Planned Obsolescence - Ore Streams - Archigram Magazine Issue n 3 - Expendability: towards a throwaway architecture , 1956
The third issue of Archigram showcases another important (and related) theme for the first time: ‘Expendability: towards a throwaway architecture’.
The issue features collages in which domes, Buckminster Fuller’s prefab bathroom and Dymaxion car, and various container houses are depicted alongside packaging material and disposable items as serious and successful attempts to design objects or buildings with a limited lifespan. The periodical criticises a large number of these prefab objects, such as caravans, bungalows and garden houses, for concealing their industrial origins behind a traditional facade. Archigram, by contrast, propagates a look that mimics that of popular disposable product.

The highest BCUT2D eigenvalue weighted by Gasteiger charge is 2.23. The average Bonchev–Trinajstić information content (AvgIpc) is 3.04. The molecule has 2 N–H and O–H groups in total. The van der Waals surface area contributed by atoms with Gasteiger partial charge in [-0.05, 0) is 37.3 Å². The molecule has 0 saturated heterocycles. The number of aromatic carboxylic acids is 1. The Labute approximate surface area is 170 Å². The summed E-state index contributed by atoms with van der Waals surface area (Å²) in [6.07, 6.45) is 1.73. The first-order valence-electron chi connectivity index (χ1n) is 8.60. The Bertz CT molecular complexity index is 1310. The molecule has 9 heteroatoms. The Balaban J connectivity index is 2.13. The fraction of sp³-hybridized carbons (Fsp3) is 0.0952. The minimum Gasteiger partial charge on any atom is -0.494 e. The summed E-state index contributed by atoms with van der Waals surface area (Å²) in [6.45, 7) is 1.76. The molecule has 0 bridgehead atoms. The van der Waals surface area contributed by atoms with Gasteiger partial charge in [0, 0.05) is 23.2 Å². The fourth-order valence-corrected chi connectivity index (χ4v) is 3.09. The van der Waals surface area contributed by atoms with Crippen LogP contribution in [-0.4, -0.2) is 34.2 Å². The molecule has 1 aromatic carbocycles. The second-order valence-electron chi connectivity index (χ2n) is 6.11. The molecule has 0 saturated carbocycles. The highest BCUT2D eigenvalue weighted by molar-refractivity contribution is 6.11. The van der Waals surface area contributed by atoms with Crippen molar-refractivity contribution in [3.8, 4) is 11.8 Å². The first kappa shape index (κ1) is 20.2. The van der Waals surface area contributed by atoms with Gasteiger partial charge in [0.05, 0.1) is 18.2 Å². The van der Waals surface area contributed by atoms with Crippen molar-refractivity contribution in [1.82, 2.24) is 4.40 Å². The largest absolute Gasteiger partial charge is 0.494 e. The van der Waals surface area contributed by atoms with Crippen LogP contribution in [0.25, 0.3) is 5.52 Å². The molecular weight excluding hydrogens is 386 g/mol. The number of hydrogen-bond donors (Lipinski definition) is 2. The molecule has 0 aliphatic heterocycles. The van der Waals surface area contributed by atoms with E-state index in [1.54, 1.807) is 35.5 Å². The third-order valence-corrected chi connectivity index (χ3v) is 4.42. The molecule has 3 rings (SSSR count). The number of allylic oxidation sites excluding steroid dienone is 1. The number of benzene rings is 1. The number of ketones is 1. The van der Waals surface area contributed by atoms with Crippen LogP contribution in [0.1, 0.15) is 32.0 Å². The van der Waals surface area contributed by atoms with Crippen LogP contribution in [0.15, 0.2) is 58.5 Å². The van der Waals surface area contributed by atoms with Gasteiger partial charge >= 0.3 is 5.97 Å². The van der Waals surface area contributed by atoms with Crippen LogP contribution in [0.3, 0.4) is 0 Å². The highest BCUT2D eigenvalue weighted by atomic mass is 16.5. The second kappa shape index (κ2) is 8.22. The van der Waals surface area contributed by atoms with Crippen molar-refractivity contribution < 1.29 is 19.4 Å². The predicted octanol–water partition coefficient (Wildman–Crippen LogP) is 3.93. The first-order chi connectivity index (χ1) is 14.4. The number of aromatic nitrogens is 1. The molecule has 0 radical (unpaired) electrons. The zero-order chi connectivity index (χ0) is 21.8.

Archigram's message was clear : expendable technology should be a joyous fact of contemporary life, and everything should be regarded as a consumer product: 'the home, the whole city, and the frozen pea pack are all the same'.
Several projects by Archigram developed these ideas. Warren Chalk's 'Capsule Home' of 1964 and David Greene's 'Living Pod' of 1965 were influenced by the imagery and ergonomic exactitude of the space capsule, and were to be mass produced like a consumer commodity.
The group's 'Plug-in City', also of 1964, was an enormous megastructure the size of a city. A ‘long-term’ (40-year) framework contained essential services into which were 'plugged' shorter-term units catering for a variety of needs and 'planned for obsolescence'
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